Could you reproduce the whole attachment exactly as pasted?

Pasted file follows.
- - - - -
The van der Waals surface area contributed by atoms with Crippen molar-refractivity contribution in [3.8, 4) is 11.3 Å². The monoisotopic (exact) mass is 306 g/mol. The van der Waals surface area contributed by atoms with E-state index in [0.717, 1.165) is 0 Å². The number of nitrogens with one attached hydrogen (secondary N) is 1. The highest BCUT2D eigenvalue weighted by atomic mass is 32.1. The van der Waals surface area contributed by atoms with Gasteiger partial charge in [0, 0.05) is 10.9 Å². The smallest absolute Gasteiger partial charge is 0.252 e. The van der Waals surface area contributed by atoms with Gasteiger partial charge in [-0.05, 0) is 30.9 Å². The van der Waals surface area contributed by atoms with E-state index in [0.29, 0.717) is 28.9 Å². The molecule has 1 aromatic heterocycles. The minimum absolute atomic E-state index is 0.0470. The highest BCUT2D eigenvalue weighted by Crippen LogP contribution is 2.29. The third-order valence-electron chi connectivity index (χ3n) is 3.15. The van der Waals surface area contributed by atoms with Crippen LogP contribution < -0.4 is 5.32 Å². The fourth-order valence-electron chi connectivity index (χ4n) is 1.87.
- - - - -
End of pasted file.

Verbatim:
The van der Waals surface area contributed by atoms with Crippen molar-refractivity contribution in [3.8, 4) is 11.3 Å². The monoisotopic (exact) mass is 306 g/mol. The van der Waals surface area contributed by atoms with E-state index in [0.717, 1.165) is 0 Å². The number of nitrogens with one attached hydrogen (secondary N) is 1. The highest BCUT2D eigenvalue weighted by atomic mass is 32.1. The van der Waals surface area contributed by atoms with Gasteiger partial charge in [0, 0.05) is 10.9 Å². The smallest absolute Gasteiger partial charge is 0.252 e. The van der Waals surface area contributed by atoms with Gasteiger partial charge in [-0.05, 0) is 30.9 Å². The van der Waals surface area contributed by atoms with E-state index in [0.29, 0.717) is 28.9 Å². The molecule has 1 aromatic heterocycles. The minimum absolute atomic E-state index is 0.0470. The highest BCUT2D eigenvalue weighted by Crippen LogP contribution is 2.29. The third-order valence-electron chi connectivity index (χ3n) is 3.15. The van der Waals surface area contributed by atoms with Crippen LogP contribution < -0.4 is 5.32 Å². The fourth-order valence-electron chi connectivity index (χ4n) is 1.87.